Cross country will look different this year, sure. But compare it to some other sports, and it might seem closer to normal than first meets the eye.
As boys and girls high school teams gear up to begin practice on Monday, they know they’ll need to make adjustments to reduce the risks inherent in competing amid the coronavirus pandemic. At the end of the day though, running is still running.
“Cross country, even in these strange times, still kind of looks familiar,” Chippewa Falls boys and girls coach Roger Skifstad said. “You can still kind of run together, but they’re just spread out when they run. I think all in all, if we’re allowed to do it, we’re going to do it right.”
There are a handful of ways that cross country meets can be conducted to encourage social distancing. The starting line can be widened, allowing runners to spread out at the start of the race. The meet could be run in waves, with different groups of runners starting at different times. And masks can be worn at the beginning and end of runs, when social distancing is least achievable.
So while it might not be the norm, it’s still a race.
“I’m thankful cross country is kind of a low-risk sport, where it’s really easy to distance athletes out,” Regis boys and girls coach Jeremy Hardy said, “where you might not be able see that as much for other sports.”
Some conferences, like the Big Rivers, are planning to compete in a mostly conference-focused schedule. They’ll do so to limit travel and to remain in competition with the same groups of athletes from schools on a regular basis.
Others are currently still looking at playing out a semi-normal schedule.
Hardy said Regis’ schedule doesn’t look too much different than usual, although long-distance trips seem to be less likely now.
Skifstad said the plan is for Big Rivers runners to wear a mask at the start of the race, and then they can remove it when they reach a certain point on the course where distancing is more achievable. When they approach the finish line, the athletes would put the mask back on.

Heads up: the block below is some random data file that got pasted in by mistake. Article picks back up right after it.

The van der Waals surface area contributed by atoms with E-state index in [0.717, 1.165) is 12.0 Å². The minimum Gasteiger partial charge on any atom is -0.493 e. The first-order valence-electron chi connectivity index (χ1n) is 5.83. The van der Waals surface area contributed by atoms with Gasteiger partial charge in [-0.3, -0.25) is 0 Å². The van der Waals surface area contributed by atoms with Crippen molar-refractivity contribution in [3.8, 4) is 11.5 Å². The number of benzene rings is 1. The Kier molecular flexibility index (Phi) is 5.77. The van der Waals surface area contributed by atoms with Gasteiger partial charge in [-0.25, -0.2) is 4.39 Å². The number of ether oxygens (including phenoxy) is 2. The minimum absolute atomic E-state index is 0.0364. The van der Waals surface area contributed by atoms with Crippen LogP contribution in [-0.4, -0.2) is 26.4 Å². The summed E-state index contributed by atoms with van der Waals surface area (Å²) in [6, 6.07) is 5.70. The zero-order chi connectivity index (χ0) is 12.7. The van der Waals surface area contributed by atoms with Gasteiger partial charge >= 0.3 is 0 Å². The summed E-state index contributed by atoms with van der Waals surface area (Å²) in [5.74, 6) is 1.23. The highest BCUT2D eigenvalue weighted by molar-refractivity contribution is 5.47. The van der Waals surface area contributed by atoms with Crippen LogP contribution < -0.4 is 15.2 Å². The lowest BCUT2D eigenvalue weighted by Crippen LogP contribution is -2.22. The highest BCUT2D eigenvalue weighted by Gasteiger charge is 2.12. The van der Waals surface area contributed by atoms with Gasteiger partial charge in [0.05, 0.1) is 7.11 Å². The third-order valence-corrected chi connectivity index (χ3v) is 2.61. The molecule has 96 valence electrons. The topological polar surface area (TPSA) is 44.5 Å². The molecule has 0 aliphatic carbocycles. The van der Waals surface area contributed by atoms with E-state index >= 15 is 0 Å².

They’re also considering breaking up the races into smaller numbers. For instance, what would ordinarily be one JV race could be split in two.
The main component is keeping a healthy distance between athletes from other schools whenever possible.
“The idea is sort of like it would be in your home with your family, you don’t have to social distance from them necessarily,” Skifstad said. “You’re distancing from strangers. So there is some social distancing within our own team, but they’ll have been with each other a lot already. The thought is that we want to stay about eight feet away from another group.”
If a meet is conducted with a wave-start, the starting line can be even less congested. The race wouldn’t feature a dash to the finish among the leaders, as runners likely won’t know what time they’d need to beat to win, but it still gives everyone the opportunity to run.
“Your top two or three runners would start in the first wave, and then your next few from each team would go in the second wave and we’d kind of do it like that,” Hardy said. “It won’t be the mass starts that you would see beforehand. I think it’ll work out just fine, everybody still gets to run their race and hopefully they’ll still be able to do fairly well.”
The Big Rivers is looking to have two trial meets on Aug. 29, split regionally between its member schools. At South Middle School, Eau Claire Memorial would host North, Chippewa Falls and Rice Lake, and Menomonie would host a meet for the western schools: Hudson, River Falls and possibly New Richmond.
“We’d get a chance to practice the social distancing,” Skifstad said. “We’re kind of working through a lot of those logistics, but we think we can make it work.”
Skifstad said the Big Rivers is currently planning on having each school host a meet. Spectators would be allowed, but they would need to wear face coverings.
For the athletes, both Skifstad and Hardy said it’s mostly an exciting time for them. They’ve been waiting to be able to compete for a long time.
“I think they’re really excited,” Hardy said. “A lot of them were part of the track season that got canceled (in the spring), so they’re pretty excited to just kind of be competing in something again. I’m glad that as a state, Wisconsin seems to be figuring out how to get students back to competing while being safe at the same time.”